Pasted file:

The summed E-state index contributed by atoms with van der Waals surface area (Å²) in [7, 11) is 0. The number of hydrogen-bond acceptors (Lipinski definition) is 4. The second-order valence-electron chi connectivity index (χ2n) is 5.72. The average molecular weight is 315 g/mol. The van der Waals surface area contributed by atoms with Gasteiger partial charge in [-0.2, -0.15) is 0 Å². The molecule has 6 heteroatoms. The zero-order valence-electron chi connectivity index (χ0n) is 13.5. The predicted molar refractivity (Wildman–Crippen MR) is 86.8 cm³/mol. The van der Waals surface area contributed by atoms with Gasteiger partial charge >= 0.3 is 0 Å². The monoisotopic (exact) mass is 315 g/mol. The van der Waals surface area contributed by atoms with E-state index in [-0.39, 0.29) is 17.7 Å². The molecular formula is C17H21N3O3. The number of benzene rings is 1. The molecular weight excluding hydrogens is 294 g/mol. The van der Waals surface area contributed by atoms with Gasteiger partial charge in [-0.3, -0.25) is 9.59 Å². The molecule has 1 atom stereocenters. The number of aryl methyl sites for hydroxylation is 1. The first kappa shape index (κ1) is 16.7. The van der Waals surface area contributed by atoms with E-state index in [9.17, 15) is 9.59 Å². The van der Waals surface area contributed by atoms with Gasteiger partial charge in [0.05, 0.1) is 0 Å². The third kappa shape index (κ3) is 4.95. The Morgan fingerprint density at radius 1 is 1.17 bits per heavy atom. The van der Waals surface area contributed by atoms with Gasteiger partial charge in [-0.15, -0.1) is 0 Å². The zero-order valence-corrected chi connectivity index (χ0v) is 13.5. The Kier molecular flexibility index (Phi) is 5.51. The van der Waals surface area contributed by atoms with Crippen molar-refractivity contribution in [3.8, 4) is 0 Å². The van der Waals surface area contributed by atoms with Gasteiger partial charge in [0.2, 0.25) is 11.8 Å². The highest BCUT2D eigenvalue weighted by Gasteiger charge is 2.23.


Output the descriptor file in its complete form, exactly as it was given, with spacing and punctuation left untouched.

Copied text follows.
The summed E-state index contributed by atoms with van der Waals surface area (Å²) in [7, 11) is 0. The number of hydrogen-bond acceptors (Lipinski definition) is 4. The second-order valence-electron chi connectivity index (χ2n) is 5.72. The average molecular weight is 315 g/mol. The van der Waals surface area contributed by atoms with Gasteiger partial charge in [-0.2, -0.15) is 0 Å². The molecule has 6 heteroatoms. The zero-order valence-electron chi connectivity index (χ0n) is 13.5. The predicted molar refractivity (Wildman–Crippen MR) is 86.8 cm³/mol. The van der Waals surface area contributed by atoms with Gasteiger partial charge >= 0.3 is 0 Å². The monoisotopic (exact) mass is 315 g/mol. The van der Waals surface area contributed by atoms with E-state index in [-0.39, 0.29) is 17.7 Å². The molecular formula is C17H21N3O3. The number of benzene rings is 1. The molecular weight excluding hydrogens is 294 g/mol. The van der Waals surface area contributed by atoms with Gasteiger partial charge in [-0.3, -0.25) is 9.59 Å². The molecule has 1 atom stereocenters. The number of aryl methyl sites for hydroxylation is 1. The first kappa shape index (κ1) is 16.7. The van der Waals surface area contributed by atoms with E-state index in [9.17, 15) is 9.59 Å². The van der Waals surface area contributed by atoms with Gasteiger partial charge in [0.05, 0.1) is 0 Å². The third kappa shape index (κ3) is 4.95. The Morgan fingerprint density at radius 1 is 1.17 bits per heavy atom. The van der Waals surface area contributed by atoms with Gasteiger partial charge in [-0.15, -0.1) is 0 Å². The zero-order valence-corrected chi connectivity index (χ0v) is 13.5. The Kier molecular flexibility index (Phi) is 5.51. The van der Waals surface area contributed by atoms with Crippen molar-refractivity contribution in [3.8, 4) is 0 Å². The van der Waals surface area contributed by atoms with Gasteiger partial charge in [0.2, 0.25) is 11.8 Å². The highest BCUT2D eigenvalue weighted by Gasteiger charge is 2.23.